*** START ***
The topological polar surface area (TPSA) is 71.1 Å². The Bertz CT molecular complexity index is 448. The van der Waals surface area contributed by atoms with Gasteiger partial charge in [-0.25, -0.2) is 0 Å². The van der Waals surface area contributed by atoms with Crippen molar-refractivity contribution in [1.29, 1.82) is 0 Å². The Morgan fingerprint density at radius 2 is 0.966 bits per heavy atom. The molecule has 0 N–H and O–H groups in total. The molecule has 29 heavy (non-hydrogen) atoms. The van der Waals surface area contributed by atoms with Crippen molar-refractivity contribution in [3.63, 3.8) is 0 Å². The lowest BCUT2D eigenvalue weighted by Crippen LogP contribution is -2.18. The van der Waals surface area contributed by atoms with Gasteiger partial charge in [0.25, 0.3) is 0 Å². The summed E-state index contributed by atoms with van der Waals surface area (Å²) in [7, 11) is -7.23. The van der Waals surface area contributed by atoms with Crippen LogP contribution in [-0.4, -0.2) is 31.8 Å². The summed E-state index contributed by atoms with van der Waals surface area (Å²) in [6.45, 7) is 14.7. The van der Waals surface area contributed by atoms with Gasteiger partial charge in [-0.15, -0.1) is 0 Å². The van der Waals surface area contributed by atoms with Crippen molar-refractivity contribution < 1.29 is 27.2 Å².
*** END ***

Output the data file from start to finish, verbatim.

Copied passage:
The topological polar surface area (TPSA) is 71.1 Å². The Bertz CT molecular complexity index is 448. The van der Waals surface area contributed by atoms with Gasteiger partial charge in [-0.25, -0.2) is 0 Å². The van der Waals surface area contributed by atoms with Crippen molar-refractivity contribution in [1.29, 1.82) is 0 Å². The Morgan fingerprint density at radius 2 is 0.966 bits per heavy atom. The molecule has 0 N–H and O–H groups in total. The molecule has 29 heavy (non-hydrogen) atoms. The van der Waals surface area contributed by atoms with Crippen molar-refractivity contribution in [3.63, 3.8) is 0 Å². The lowest BCUT2D eigenvalue weighted by Crippen LogP contribution is -2.18. The van der Waals surface area contributed by atoms with Gasteiger partial charge in [0.25, 0.3) is 0 Å². The summed E-state index contributed by atoms with van der Waals surface area (Å²) in [7, 11) is -7.23. The van der Waals surface area contributed by atoms with Crippen LogP contribution in [-0.4, -0.2) is 31.8 Å². The summed E-state index contributed by atoms with van der Waals surface area (Å²) in [6.45, 7) is 14.7. The van der Waals surface area contributed by atoms with Gasteiger partial charge in [-0.15, -0.1) is 0 Å². The van der Waals surface area contributed by atoms with Crippen molar-refractivity contribution < 1.29 is 27.2 Å².